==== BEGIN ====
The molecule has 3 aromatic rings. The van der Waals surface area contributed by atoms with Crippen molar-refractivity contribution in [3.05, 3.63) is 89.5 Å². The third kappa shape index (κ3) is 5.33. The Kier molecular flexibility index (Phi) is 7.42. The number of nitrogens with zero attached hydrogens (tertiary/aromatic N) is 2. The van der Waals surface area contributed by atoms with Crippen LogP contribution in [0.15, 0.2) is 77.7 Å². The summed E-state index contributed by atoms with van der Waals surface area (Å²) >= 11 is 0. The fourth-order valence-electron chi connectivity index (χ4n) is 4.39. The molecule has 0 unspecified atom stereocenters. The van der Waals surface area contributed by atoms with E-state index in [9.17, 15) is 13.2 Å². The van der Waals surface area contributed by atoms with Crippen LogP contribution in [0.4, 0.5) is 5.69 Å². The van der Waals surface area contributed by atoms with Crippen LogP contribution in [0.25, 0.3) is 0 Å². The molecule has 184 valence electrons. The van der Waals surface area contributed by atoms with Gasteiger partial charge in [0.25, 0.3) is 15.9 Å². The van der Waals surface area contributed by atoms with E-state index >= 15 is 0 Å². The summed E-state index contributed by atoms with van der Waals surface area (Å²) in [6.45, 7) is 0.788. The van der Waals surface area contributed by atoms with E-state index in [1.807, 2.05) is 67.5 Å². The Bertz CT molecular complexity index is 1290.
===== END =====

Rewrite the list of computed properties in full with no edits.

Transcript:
The molecule has 3 aromatic rings. The van der Waals surface area contributed by atoms with Crippen molar-refractivity contribution in [3.05, 3.63) is 89.5 Å². The third kappa shape index (κ3) is 5.33. The Kier molecular flexibility index (Phi) is 7.42. The number of nitrogens with zero attached hydrogens (tertiary/aromatic N) is 2. The van der Waals surface area contributed by atoms with Crippen LogP contribution in [0.15, 0.2) is 77.7 Å². The summed E-state index contributed by atoms with van der Waals surface area (Å²) >= 11 is 0. The fourth-order valence-electron chi connectivity index (χ4n) is 4.39. The molecule has 0 unspecified atom stereocenters. The van der Waals surface area contributed by atoms with E-state index in [9.17, 15) is 13.2 Å². The van der Waals surface area contributed by atoms with Crippen LogP contribution in [0.4, 0.5) is 5.69 Å². The van der Waals surface area contributed by atoms with Crippen LogP contribution in [0.25, 0.3) is 0 Å². The molecule has 184 valence electrons. The van der Waals surface area contributed by atoms with Gasteiger partial charge in [0.25, 0.3) is 15.9 Å². The van der Waals surface area contributed by atoms with E-state index >= 15 is 0 Å². The summed E-state index contributed by atoms with van der Waals surface area (Å²) in [6.45, 7) is 0.788. The van der Waals surface area contributed by atoms with E-state index in [1.807, 2.05) is 67.5 Å². The Bertz CT molecular complexity index is 1290.